Authorities continue to harass and intimidate journalists and activists

Zimbabwean authorities continue to harass and intimidate journalists and human rights activists through interrogations, arbitrary detention and threats of prosecution. 

On 20th June 2017, Newsday editor, Wisdom Mdzungairi, and its chief reporter, Everson Mushava, were summoned by the CID Law and Order section of the Harare Central Police Station for questioning over an article they wrote on 21st February 2017 in which former Zanu PF Mashonaland Central provincial youth leader Godfrey Tsenengamu urged war veterans to petition President Robert Mugabe to step down. The police wanted a statement from the Newsday staff so that they would serve as witnesses against Tsenengamu. 

Belinda Chinowawa from the Zimbabwe Lawyers for Human Rights, and Sifikile Thabete, who represented Mdzungairi and Mushava, stated that section 61(2) of the country's constitution protects journalists from disclosing their sources. In addition, it violates journalistic principles and ethics to use journalists as state witnesses. Mdzungairi and Mushava were released after two hours of interrogations.

The Zimbabwe Human Rights Association (ZimRights) issued a statement of concern over the state's pressure on journalists and interference with their work: 

"ZimRights condemns every and any attempts, such as this, by the authorities to censure the work of media houses and journalists in the country in violation of the freedom of the press and free expression".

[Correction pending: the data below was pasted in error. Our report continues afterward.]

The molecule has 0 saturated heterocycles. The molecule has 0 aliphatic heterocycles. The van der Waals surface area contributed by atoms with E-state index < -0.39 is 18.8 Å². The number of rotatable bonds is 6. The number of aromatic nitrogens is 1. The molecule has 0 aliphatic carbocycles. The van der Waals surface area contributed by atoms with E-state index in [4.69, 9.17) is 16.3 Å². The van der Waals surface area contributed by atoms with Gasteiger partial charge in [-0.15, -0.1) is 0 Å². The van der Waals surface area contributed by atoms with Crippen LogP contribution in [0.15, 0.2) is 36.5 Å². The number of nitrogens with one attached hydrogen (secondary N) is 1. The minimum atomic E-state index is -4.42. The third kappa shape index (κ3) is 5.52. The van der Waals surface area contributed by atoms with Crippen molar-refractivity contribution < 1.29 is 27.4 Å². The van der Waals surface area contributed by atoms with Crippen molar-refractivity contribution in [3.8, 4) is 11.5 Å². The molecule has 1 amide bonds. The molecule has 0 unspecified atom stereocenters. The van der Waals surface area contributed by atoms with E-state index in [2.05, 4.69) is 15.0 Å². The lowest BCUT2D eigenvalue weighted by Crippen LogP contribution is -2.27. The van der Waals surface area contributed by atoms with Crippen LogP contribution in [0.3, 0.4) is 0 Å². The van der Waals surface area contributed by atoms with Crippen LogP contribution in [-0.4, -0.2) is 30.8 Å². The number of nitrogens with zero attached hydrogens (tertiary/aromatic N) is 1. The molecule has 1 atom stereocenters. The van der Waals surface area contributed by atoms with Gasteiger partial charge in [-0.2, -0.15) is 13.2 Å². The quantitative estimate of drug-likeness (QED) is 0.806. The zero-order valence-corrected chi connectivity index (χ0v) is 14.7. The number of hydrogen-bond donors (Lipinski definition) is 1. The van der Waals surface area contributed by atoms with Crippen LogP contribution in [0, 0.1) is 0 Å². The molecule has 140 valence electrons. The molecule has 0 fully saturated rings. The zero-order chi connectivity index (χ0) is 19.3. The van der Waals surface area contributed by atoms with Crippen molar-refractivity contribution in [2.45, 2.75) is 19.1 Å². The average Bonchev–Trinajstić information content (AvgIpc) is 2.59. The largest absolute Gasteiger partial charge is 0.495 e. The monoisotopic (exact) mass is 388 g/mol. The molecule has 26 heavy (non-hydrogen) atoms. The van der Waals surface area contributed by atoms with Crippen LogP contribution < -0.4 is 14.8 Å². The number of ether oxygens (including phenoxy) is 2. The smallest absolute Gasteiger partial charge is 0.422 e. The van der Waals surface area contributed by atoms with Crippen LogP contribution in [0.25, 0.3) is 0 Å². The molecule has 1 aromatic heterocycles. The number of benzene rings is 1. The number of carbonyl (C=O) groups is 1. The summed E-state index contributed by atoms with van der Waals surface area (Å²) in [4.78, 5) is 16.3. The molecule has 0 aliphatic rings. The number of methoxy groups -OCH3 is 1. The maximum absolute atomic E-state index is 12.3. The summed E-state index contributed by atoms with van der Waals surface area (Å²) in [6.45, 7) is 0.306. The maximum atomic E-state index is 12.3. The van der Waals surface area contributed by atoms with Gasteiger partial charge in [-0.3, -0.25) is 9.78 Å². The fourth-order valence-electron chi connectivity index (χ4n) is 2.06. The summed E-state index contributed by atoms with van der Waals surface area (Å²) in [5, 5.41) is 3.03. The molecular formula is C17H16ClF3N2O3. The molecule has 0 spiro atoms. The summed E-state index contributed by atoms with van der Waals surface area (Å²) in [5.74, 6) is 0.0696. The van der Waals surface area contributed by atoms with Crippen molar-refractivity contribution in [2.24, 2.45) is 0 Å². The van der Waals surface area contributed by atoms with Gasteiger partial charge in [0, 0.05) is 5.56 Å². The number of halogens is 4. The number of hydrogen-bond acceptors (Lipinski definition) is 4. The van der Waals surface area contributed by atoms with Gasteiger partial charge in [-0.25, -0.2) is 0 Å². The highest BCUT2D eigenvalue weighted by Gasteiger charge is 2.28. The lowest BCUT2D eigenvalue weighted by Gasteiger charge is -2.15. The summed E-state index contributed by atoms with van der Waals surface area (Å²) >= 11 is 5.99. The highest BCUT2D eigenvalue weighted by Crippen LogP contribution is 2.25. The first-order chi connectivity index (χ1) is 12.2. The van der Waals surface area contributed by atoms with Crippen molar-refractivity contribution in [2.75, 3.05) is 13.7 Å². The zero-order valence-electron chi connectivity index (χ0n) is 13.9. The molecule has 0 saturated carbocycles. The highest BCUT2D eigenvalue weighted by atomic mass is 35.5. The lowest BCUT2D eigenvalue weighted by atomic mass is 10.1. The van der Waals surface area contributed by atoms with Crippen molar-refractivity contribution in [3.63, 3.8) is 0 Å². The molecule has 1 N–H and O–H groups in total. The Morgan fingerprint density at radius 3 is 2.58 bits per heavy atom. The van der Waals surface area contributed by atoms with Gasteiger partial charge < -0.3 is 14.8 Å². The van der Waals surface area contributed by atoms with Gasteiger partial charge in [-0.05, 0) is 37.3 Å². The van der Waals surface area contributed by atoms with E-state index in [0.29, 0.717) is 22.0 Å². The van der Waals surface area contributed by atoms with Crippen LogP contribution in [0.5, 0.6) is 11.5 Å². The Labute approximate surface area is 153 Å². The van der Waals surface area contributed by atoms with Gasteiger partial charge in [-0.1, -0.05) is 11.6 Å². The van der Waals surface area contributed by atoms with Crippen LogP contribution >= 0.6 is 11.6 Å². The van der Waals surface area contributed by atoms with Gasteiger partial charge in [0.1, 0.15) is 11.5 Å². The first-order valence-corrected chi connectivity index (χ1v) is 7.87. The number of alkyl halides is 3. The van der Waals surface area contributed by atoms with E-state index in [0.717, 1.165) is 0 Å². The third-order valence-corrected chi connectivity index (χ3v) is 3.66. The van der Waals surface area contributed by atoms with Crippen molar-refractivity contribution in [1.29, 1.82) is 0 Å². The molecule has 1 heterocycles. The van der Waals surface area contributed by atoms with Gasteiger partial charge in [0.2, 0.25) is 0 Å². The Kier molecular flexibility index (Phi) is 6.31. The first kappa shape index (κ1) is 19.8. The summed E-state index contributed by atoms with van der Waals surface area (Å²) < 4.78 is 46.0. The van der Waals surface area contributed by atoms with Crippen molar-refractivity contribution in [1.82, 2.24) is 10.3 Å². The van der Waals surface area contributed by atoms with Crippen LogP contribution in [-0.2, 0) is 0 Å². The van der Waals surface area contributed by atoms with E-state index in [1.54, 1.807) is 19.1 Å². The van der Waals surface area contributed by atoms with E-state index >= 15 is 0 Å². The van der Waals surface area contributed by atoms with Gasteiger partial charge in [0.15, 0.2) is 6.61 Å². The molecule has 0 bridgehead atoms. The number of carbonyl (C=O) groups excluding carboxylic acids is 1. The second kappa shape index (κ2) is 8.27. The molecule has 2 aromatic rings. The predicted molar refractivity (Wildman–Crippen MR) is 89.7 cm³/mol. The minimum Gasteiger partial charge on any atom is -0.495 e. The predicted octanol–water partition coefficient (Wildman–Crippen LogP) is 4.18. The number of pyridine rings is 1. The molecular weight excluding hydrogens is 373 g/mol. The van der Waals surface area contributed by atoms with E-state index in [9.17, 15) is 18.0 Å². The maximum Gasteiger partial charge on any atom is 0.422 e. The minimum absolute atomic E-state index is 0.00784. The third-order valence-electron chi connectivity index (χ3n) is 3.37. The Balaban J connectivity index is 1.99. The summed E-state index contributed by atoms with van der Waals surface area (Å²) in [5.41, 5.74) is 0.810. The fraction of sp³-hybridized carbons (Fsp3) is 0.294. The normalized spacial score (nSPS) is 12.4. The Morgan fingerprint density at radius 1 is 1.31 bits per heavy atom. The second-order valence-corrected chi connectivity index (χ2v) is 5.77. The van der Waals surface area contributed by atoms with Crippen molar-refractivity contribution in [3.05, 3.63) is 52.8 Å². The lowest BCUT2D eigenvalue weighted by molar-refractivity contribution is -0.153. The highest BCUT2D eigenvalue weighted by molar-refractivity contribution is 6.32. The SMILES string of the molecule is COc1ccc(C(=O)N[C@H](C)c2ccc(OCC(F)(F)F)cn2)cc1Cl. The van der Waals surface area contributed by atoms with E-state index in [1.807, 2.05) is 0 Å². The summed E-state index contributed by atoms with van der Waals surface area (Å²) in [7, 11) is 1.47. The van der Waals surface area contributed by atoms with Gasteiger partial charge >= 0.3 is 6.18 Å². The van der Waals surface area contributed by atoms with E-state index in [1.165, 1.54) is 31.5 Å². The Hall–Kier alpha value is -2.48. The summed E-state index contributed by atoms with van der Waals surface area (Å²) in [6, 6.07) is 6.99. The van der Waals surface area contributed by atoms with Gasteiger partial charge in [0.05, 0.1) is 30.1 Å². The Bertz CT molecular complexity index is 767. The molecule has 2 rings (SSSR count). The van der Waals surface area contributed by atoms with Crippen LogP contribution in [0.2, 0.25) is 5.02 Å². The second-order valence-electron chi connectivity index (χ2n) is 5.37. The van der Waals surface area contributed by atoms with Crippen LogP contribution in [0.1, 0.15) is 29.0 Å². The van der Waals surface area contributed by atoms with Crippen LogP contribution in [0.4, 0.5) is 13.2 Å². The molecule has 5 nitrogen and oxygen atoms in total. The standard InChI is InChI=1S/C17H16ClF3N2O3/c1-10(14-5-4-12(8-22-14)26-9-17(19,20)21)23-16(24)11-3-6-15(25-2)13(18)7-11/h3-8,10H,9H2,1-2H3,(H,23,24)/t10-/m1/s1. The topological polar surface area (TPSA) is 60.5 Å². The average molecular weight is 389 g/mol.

On 22nd June 2017, two Zimbabwean journalists - Garikai Chaunza and Frank Chikowore - were arrested while reporting on the case of riot police evicting a white farmer on Lesbury Farm near Rusape. Chaunza and Chikowore were detained for several hours before being released without charge, but police deleted the journalists' photos of the incident. 

Ahead of World Press Freedom Day on 3rd May 2017, Secretary General of the Zimbabwe Union of Journalist Foster Dongozi declared that the number of journalists assaulted while covering events in the country increased to 71 percent compared to the previous year. In addition, Zimbabwe dropped four places on the 2017 World Press Freedom Index to rank at 128 out of 180 countries.


On Monday 26th June 2017, Pastor Evan Mawarire of the peaceful citizen's movement #ThisFlag, was arrested at a protest at the University of Zimbabwe, where he supported a protest of medical students against the recent hike in fees. As previously reported, Pastor Evan Mawarire was also arrested on 2nd February 2017 upon his return to Zimbabwe from the United States. He was released on bail on 8th February 2017, but continues to face legal harassment. The bail conditions are severe, as Pastor Mawarire had to surrender his passport and must report to the police every two weeks. Muleya Mwananyanda‚ Amnesty International’s Deputy Director for Southern Africa, stated:

"The release of Pastor Evan Mawarire on bail is not enough, the politically motivated charges against him must be completely withdrawn. The state cannot continue to harass and intimidate him simply for standing up for human rights".

His trial on charges of subverting a constitutionally-elected government is scheduled to begin on 25th September 2017. 

Unidentified perpetrators broke into and damaged the house of #Tajamuka/Sesjikile activists, Dumisani and Munyaradzi Makwanya, in Harare on 22nd June 2017 at 2:00am.  According to a press statement by ZimRights, there have been several similar incidents against activists involved in the #Tajamuka/Sesjikile social movement, which mobilises Zimbabweans to protest the worsening socio-economic conditions.